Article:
Barry Goldwater was dismissed by Curtis LeMay, a friend, when he, Goldwater, asked to have access to UFO material(s).

    That's the point.

    One might infer from that incident that the AF/government had something to hide (regarding UFOs).

    Whether the incident was 20 years earlier or not is secondary to the main issue: Did the United States Air Force have something tangible, in storage, that was UFO-related?

    Playing around with the time of the taping or other peripheral detritus is offputting to those who want to get at the main point, not the knotty misadventures you like to concentrate on.

    But, hey, I'm a fan of yours and love you dearly -- yep! -- but even I don't like to get off on a side road that takes us nowhere.

    RR

    By Blogger RRRGroup, at Thursday, January 26, 2012  

  • I didn't realise I had any 'fans'!

    The only source of this story that I know of is the letter from Goldwater to Shlomo Arnon of March 28, 1975, where he states he tried to get access to certain UFO info some 10 to 12 years before, whatever it was. Somewhere I have got that letter.

    All subsequent stories about Goldwater have been based on that one occasion. Later it got embellished into crashed (Roswell) saucer exhibits, and so on.

    Presumably Tony is not telling us that Goldwater first heard of Roswell from Butch Blanchard. I would like Tony to confirm that he is indeed not.

    Am I going down the wrong track? Maybe, but we must get the Goldwater story right if we can. Did he ever write anything about UFOs, to anyone's knowledge?

    His politics don't concern me.

    By Blogger cda, at Thursday, January 26, 2012  

  • Christopher...

    I've made Mr. Bragalia aware of your comments, but getting him to respond is like pulling teeth.

    Nevertheless, the Goldwater thing says to me that there was an atmosphere in the Air Force here or the military and government generally to keep hidden anything to do with UFOs.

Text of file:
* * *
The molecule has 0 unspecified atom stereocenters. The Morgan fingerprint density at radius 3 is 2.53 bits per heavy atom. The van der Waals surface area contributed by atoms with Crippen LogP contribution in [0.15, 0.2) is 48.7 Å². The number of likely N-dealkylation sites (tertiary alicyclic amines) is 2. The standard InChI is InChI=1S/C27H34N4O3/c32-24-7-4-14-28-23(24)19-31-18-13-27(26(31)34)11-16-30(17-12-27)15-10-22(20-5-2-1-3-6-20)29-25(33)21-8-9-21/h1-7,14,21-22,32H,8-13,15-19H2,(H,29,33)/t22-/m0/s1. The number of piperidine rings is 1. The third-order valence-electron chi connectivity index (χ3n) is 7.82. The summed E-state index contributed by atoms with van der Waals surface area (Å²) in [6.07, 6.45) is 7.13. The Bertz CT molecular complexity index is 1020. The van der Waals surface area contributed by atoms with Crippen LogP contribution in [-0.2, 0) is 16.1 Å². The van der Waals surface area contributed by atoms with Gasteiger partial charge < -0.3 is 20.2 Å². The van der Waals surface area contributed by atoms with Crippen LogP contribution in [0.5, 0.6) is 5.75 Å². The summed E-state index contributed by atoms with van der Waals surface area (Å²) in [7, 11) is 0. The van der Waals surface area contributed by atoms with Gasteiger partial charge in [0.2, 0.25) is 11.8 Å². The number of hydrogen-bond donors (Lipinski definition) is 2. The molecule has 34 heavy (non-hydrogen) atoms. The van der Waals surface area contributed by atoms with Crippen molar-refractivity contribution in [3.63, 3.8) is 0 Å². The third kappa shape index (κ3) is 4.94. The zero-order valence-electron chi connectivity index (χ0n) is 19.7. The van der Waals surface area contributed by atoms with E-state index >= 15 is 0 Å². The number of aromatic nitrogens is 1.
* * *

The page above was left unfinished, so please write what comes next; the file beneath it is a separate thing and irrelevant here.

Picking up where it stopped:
Why was this so?

    For Cold War machinations as Nick Redfern has it?

    Because the military had proof of or materials from outer space visitors?

    Because the U.S. military was just paranoid and nuts?

    Because General Curtis LeMay wanted to show Senator Goldwater that he, LeMay, had more cachet and power than a U.S. Senator -- the Adler "will to power" thing?

    Senator Goldwater's interest in UFOs was, like yours and mine, a product of the times: flying saucers were an exotic phenomenon that Keyhoe was obsessed with, as were we all, those of us paying attention to things other than the soporific attitudes of most people in the 50s or the anti-war stance of our hippie friends in the 60s.

    Goldwater wanted to know. LeMay wasn't about to help him out.

    Why not? Again, that's the question.

    RR

    By Blogger RRRGroup, at Thursday, January 26, 2012  

  • Sorry for the delay in replying, been busy with work.

    I on second reading realize I might have come off as sounding too critical of Goldwaters (a man I never met) intentions or honor. That was not intentional, I assure you, nor do I doubt your personal assessment of the man.
    English is not my first language and sometimes these things are not immediately obvious to me.

    But yes, I am cynical in these matters. :)

    By Blogger Peter, at Saturday, January 28, 2012